Monday, December 12, 2016

Thekkady Kanthari and Polycotyledon seedling

I love collecting chilli varieties from places that I go to. For me these chillies represent the food and spice culture of the region. On one of the trips to India, I managed to get my hands on this bird's eye chilli from a village in Thekkady, Kerala, India. The bird's eye chilli or Kanthari as they call it, comes in many size forms. I was told that the smaller the fruit, and the more intense the heat, the better the Kanthari is.

The bird's eye chilli collected from Thekkady.
So this Thekkady Kanthari (I like to call it Thekkady Tiny Atomic Kanthari) that I picked up from the local is a tiny, thin fleshed but explosively hot type. They also dry it and use as a dried spice. Whilst the fruit is a juicy berry when ripe on the tree, they can dry out if are left on the tree since the fruit walls are thin. I found that when it was grown here, the fruits will eventually dry on the plant, if the weather is good and no birds get to them. The fruits are at most 1.5cm long, but usually shorter, thus looking very much like a rice grain, only larger. Perhaps that is why we call those chilli - cili padi (rice grain chilli). This Capsicum frutescens variety is small-fruited, but boy do they pack a lot of heat, for one is enough to make a bowl of tom-yam soup spicy hot!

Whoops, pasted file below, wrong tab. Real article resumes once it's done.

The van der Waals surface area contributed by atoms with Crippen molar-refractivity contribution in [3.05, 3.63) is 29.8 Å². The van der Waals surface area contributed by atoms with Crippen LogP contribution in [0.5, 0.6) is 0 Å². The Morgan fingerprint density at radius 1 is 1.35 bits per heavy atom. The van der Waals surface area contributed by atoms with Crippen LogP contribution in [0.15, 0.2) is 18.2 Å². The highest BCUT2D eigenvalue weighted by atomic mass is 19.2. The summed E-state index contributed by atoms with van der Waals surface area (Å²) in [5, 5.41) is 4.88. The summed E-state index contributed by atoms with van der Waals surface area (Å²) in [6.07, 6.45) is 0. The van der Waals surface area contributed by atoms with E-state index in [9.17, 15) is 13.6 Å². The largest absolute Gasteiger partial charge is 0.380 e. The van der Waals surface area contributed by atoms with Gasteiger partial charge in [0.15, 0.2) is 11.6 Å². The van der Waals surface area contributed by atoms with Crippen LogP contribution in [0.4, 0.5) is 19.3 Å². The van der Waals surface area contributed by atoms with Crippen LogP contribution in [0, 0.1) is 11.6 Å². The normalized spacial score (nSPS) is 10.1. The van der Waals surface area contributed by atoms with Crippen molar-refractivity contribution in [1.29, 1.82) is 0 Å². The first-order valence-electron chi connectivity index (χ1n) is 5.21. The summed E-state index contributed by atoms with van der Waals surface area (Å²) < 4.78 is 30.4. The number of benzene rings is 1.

The little fruits are plentiful and will dry on the tree if left alone.
Thekkady Kanthari from the balcony - the longest is only 1.5cm long.

On this batch seeds sown, I managed to get a polycotyledon seedling. Polycotyledon in Capsicum are controlled by three non-allelic genes, that is why you seldom see them expressed. In tomatoes, the polycotyledon trait is associated with abnormal flower parts and inflorescence, and hence poor fruit production. This is apparently is the same for chillies. However, one grower in The Hot Pepper forum had polycotyledon chilli that produced more yield than normal ones. So I am keeping this seedling to see how fruit set and yield are affected by this trait.

The odd quadruple cotyledon seedling.
The first leaves are also twisted to one side.